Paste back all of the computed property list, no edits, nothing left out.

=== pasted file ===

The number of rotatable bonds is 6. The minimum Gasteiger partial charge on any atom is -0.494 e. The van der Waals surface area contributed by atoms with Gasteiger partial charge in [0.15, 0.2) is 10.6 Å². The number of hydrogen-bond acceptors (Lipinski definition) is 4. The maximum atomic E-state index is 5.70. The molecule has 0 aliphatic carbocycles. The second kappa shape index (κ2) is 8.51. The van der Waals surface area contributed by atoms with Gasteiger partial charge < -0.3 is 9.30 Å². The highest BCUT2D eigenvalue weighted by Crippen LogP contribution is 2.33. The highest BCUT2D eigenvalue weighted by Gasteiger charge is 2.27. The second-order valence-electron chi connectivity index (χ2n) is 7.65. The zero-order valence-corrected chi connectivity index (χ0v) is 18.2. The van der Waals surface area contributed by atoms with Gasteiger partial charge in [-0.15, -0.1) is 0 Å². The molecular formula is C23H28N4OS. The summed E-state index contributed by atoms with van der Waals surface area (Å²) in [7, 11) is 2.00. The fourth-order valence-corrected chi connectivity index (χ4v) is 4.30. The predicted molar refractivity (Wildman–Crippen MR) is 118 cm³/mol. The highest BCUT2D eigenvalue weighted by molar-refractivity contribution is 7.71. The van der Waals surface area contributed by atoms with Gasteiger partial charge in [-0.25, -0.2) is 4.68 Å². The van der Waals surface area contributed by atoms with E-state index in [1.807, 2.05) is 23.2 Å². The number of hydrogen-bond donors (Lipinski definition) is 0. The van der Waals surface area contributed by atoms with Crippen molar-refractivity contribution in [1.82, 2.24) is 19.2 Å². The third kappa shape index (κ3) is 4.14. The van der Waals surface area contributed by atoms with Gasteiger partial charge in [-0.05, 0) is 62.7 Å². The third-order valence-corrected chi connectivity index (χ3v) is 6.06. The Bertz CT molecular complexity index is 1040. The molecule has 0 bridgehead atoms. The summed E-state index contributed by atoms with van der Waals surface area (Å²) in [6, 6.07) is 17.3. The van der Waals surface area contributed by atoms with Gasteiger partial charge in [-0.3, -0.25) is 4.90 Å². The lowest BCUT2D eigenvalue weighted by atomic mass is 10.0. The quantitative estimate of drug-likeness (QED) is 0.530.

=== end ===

The number of rotatable bonds is 6. The minimum Gasteiger partial charge on any atom is -0.494 e. The van der Waals surface area contributed by atoms with Gasteiger partial charge in [0.15, 0.2) is 10.6 Å². The number of hydrogen-bond acceptors (Lipinski definition) is 4. The maximum atomic E-state index is 5.70. The molecule has 0 aliphatic carbocycles. The second kappa shape index (κ2) is 8.51. The van der Waals surface area contributed by atoms with Gasteiger partial charge < -0.3 is 9.30 Å². The highest BCUT2D eigenvalue weighted by Crippen LogP contribution is 2.33. The highest BCUT2D eigenvalue weighted by Gasteiger charge is 2.27. The second-order valence-electron chi connectivity index (χ2n) is 7.65. The zero-order valence-corrected chi connectivity index (χ0v) is 18.2. The van der Waals surface area contributed by atoms with Gasteiger partial charge in [-0.15, -0.1) is 0 Å². The molecular formula is C23H28N4OS. The summed E-state index contributed by atoms with van der Waals surface area (Å²) in [7, 11) is 2.00. The fourth-order valence-corrected chi connectivity index (χ4v) is 4.30. The predicted molar refractivity (Wildman–Crippen MR) is 118 cm³/mol. The highest BCUT2D eigenvalue weighted by molar-refractivity contribution is 7.71. The van der Waals surface area contributed by atoms with Gasteiger partial charge in [-0.25, -0.2) is 4.68 Å². The van der Waals surface area contributed by atoms with E-state index in [1.807, 2.05) is 23.2 Å². The number of hydrogen-bond donors (Lipinski definition) is 0. The van der Waals surface area contributed by atoms with Crippen molar-refractivity contribution in [1.82, 2.24) is 19.2 Å². The third kappa shape index (κ3) is 4.14. The van der Waals surface area contributed by atoms with Gasteiger partial charge in [-0.05, 0) is 62.7 Å². The third-order valence-corrected chi connectivity index (χ3v) is 6.06. The Bertz CT molecular complexity index is 1040. The molecule has 0 bridgehead atoms. The summed E-state index contributed by atoms with van der Waals surface area (Å²) in [6, 6.07) is 17.3. The van der Waals surface area contributed by atoms with Gasteiger partial charge in [-0.3, -0.25) is 4.90 Å². The lowest BCUT2D eigenvalue weighted by atomic mass is 10.0. The quantitative estimate of drug-likeness (QED) is 0.530.